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Mystery flares: Edmonton astronomer stumped by his own discovery

For Edmonton astronomer Gregory Sivakoff, the sight of never-before-seen explosions in space was the find of a lifetime.

In two galaxies not so far away, researchers have uncovered two mysterious objects that erupt with powerful X-rays.

“These are very rare phenomena,” said Sivakoff, a University of Alberta researcher who co-authored a recently published study on the galactic anomalies.

“We’ve never seen anything that flares this brightly and repeats like this.”

The discovery, obtained with data from NASA’s Chandra X-ray Observatory and the European Space Agency’s XMM-Newton Observatory, may represent a whole new kind of explosive event.

What the heck are they? 

The research team, made up of scientists from 10 international institutions, detected seven of the massive energy flares within two stars after looking at over a decade’s worth of archived data from the observatories.

“We were looking at nearby galaxies and trying to understand whether any of these were very variable, whether there were any bright spots in these galaxies which would just ‘wow’ us,” Sivakoff said in an interview with CBC Radio’s Edmonton AM.

“We didn’t just find one, we found two. We looked through over 70 galaxies.”

The mysterious sources regularly emit X-rays, but also spontaneously flare up, becoming about 100 times brighter within a minute.

But unlike supernovas, which are destroyed and collapse under the power of huge surges in energy, these two sources flare intensely to the verge of exploding, only to simmer back to baseline within an hour.

They repeat the process every few days, in an oddly unpredictable pattern.

‘Astrophysics can be complicated’

The source of all those radioactive flares remains a mystery, Sivakoff said.

“In science, when you discover something, you’re really excited, and you have to announce it to the world but you don’t quite know what it is. But we have a few ideas.

“Astrophysics can be complicated, which is why I call it astronomy before I talk to people.”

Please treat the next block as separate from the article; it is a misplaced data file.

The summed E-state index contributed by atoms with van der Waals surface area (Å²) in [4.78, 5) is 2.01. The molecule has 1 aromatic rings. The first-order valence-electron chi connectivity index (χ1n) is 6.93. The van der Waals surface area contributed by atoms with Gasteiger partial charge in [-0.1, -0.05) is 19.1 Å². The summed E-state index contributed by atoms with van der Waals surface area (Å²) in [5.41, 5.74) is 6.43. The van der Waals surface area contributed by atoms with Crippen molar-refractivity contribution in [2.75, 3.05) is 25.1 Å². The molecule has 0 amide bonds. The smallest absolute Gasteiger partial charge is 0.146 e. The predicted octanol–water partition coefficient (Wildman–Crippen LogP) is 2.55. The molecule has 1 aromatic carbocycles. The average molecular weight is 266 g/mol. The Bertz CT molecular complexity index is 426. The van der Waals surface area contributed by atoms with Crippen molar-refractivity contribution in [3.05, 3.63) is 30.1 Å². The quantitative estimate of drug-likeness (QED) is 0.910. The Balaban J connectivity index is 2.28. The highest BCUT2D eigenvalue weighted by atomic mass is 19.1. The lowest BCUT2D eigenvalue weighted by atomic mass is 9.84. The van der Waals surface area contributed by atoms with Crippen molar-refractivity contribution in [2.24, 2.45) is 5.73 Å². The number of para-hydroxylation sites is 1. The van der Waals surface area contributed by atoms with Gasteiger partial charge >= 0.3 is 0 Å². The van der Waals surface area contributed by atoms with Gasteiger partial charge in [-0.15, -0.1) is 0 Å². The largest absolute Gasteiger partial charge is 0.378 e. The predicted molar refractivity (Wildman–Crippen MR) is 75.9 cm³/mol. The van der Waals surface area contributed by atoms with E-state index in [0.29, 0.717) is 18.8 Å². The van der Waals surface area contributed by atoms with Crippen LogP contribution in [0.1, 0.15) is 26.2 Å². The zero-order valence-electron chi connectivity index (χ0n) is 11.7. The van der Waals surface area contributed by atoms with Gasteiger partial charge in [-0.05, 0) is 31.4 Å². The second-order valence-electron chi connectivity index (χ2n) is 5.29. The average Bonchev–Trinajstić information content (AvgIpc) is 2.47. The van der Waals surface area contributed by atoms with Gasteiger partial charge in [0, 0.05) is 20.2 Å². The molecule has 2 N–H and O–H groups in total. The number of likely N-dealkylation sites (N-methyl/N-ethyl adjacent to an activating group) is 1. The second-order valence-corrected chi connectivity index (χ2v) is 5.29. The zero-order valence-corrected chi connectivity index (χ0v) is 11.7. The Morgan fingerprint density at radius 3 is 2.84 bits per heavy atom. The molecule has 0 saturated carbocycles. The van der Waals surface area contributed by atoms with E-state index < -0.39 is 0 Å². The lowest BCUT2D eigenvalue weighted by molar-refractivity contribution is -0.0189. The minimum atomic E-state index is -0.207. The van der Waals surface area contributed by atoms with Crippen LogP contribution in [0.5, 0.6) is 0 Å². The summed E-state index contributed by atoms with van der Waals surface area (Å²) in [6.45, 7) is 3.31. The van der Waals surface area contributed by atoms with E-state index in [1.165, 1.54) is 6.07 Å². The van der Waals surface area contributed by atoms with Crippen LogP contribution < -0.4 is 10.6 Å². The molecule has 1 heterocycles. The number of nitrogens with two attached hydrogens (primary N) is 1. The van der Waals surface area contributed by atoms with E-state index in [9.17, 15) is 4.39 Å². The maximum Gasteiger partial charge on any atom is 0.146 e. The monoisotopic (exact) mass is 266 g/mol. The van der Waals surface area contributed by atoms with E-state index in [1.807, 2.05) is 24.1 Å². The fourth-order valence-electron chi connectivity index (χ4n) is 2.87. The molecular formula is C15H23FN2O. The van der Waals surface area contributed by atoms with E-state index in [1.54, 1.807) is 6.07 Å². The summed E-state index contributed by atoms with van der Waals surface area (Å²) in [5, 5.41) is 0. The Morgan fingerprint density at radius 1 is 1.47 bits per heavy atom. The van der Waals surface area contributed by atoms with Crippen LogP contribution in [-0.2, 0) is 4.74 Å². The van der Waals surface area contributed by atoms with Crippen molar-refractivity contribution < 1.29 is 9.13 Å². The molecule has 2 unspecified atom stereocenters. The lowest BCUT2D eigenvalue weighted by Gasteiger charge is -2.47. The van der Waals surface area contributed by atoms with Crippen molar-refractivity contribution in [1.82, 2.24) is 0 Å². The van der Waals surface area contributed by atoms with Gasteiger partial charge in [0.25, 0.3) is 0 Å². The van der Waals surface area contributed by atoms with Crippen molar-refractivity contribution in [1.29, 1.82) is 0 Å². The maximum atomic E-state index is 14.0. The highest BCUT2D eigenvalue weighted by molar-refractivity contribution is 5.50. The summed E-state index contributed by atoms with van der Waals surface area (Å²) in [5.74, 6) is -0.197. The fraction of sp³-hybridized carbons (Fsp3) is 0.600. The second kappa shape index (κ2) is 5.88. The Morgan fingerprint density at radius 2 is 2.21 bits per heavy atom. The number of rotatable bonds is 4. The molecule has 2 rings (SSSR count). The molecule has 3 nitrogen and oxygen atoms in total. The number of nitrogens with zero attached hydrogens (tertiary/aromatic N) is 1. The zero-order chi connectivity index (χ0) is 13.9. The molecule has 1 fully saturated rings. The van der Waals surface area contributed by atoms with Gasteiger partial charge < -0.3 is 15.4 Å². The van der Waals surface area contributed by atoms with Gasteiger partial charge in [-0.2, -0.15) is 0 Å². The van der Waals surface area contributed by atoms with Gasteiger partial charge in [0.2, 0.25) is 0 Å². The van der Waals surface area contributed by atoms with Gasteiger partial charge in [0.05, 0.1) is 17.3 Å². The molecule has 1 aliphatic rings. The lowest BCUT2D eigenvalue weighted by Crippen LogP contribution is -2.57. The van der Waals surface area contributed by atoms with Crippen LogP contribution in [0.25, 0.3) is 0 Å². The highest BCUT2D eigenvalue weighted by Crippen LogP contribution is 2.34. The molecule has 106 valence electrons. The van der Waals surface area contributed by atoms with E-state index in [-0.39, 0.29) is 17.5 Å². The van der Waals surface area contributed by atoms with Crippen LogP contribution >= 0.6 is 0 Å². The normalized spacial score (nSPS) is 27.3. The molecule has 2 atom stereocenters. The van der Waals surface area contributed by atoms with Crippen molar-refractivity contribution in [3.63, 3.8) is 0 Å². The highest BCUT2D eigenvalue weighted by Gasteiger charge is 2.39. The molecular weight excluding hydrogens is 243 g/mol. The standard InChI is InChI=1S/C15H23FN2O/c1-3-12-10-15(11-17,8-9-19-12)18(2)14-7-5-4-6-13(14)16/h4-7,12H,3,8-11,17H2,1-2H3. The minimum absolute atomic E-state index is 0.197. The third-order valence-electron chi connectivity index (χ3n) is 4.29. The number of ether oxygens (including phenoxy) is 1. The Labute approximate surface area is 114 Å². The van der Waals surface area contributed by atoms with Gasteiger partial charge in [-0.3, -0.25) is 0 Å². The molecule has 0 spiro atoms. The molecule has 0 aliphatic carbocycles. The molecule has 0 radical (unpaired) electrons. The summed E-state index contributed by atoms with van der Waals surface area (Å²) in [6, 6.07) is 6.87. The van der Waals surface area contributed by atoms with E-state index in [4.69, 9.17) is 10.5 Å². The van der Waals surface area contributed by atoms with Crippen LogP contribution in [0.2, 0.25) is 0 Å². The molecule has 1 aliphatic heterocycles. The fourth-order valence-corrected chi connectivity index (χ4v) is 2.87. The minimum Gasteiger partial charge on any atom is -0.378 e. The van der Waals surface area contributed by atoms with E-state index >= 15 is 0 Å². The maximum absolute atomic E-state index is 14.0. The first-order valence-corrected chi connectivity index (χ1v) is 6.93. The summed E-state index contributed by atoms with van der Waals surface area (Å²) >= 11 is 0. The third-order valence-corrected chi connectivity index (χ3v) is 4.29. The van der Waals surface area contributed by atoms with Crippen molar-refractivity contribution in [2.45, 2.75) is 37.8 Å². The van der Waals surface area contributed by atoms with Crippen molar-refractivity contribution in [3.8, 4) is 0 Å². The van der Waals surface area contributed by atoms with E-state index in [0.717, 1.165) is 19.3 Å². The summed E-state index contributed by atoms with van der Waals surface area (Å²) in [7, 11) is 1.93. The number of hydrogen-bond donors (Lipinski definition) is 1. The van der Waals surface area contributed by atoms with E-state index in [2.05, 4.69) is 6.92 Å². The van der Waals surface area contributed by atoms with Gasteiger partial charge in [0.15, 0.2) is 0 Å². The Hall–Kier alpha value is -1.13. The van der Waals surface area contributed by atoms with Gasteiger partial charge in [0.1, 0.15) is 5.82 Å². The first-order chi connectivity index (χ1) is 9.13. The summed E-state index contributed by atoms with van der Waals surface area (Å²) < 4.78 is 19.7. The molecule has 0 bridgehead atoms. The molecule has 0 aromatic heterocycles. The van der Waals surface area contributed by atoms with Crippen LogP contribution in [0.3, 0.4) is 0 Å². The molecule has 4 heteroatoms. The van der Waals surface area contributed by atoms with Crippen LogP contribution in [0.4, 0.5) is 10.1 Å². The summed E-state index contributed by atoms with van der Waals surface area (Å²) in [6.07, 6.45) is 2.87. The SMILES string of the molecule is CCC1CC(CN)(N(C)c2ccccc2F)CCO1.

The sporadic surges are “so darn bright” and rapid, Sivakoff says they can likely only be explained by the presence of two things: black holes and neutron stars.

“For a neutron star, imagine if you took the mass of the sun and compacted it down to the size of Edmonton. It’s very dense, very strange. Black holes go even farther and they collapse down to a single point,”  Sivakoff said. 

“You can get a lot of energy from these type of sources.” 

‘They’re chowing down’

The flares are likely caused by matter from a nearby star falling into black holes or neutron stars. And the researchers believe when the objects aren’t flaring up, they slowly suck up material around them into large discs.

“We think there is a nearby star and it’s feeding these black holes and these neutron stars and its feeding them at a pretty good rate, so they’re chowing down.”

“But all of a sudden, something happens, and the food comes down the chute faster.”

Future research with ultraviolet and radio wavelengths might help investigate the source of these strange, newly discovered phenomena.

Although the flares remain a mystery for now, Sivakoff hopes that they will one day serve as important predictors of changes in the universe.

“[In astrophysics] you have these patterns, an unexplained phenomena. Sometimes for years they remain unexplained,” said Sivakoff.

“But then we understand the physics and it becomes a tool.” 

“And I think that’s what this will likely be. I’m really excited to be involved in this because I think this is the beginning of something big.”